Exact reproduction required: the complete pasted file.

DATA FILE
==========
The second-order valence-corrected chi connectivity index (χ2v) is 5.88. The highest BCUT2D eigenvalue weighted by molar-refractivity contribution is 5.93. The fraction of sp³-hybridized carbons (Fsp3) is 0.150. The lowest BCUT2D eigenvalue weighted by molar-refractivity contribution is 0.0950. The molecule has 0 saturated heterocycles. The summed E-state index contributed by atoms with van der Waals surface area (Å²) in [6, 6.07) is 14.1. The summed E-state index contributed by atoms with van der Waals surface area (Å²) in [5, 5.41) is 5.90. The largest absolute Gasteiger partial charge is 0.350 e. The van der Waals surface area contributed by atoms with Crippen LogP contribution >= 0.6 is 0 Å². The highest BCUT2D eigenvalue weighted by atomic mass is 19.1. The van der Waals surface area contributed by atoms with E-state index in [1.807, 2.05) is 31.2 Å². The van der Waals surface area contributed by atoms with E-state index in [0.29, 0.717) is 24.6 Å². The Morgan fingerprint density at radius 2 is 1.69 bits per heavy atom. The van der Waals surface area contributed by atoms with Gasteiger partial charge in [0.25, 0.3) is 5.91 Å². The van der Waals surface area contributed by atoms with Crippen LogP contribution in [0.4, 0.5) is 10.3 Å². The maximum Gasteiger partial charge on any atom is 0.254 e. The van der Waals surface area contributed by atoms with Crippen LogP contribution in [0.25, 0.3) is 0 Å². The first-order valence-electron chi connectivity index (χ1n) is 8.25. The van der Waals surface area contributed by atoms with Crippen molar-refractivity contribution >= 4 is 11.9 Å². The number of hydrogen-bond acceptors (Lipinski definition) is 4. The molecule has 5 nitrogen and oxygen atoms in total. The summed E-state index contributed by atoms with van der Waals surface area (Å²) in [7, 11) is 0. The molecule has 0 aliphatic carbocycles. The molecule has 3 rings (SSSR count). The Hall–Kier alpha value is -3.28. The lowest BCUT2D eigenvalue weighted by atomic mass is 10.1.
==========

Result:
The second-order valence-corrected chi connectivity index (χ2v) is 5.88. The highest BCUT2D eigenvalue weighted by molar-refractivity contribution is 5.93. The fraction of sp³-hybridized carbons (Fsp3) is 0.150. The lowest BCUT2D eigenvalue weighted by molar-refractivity contribution is 0.0950. The molecule has 0 saturated heterocycles. The summed E-state index contributed by atoms with van der Waals surface area (Å²) in [6, 6.07) is 14.1. The summed E-state index contributed by atoms with van der Waals surface area (Å²) in [5, 5.41) is 5.90. The largest absolute Gasteiger partial charge is 0.350 e. The van der Waals surface area contributed by atoms with Crippen LogP contribution >= 0.6 is 0 Å². The highest BCUT2D eigenvalue weighted by atomic mass is 19.1. The van der Waals surface area contributed by atoms with E-state index in [1.807, 2.05) is 31.2 Å². The van der Waals surface area contributed by atoms with E-state index in [0.29, 0.717) is 24.6 Å². The Morgan fingerprint density at radius 2 is 1.69 bits per heavy atom. The van der Waals surface area contributed by atoms with Gasteiger partial charge in [0.25, 0.3) is 5.91 Å². The van der Waals surface area contributed by atoms with Crippen LogP contribution in [0.4, 0.5) is 10.3 Å². The maximum Gasteiger partial charge on any atom is 0.254 e. The van der Waals surface area contributed by atoms with Crippen LogP contribution in [0.25, 0.3) is 0 Å². The first-order valence-electron chi connectivity index (χ1n) is 8.25. The van der Waals surface area contributed by atoms with Crippen molar-refractivity contribution >= 4 is 11.9 Å². The number of hydrogen-bond acceptors (Lipinski definition) is 4. The molecule has 5 nitrogen and oxygen atoms in total. The summed E-state index contributed by atoms with van der Waals surface area (Å²) in [7, 11) is 0. The molecule has 0 aliphatic carbocycles. The molecule has 3 rings (SSSR count). The Hall–Kier alpha value is -3.28. The lowest BCUT2D eigenvalue weighted by atomic mass is 10.1.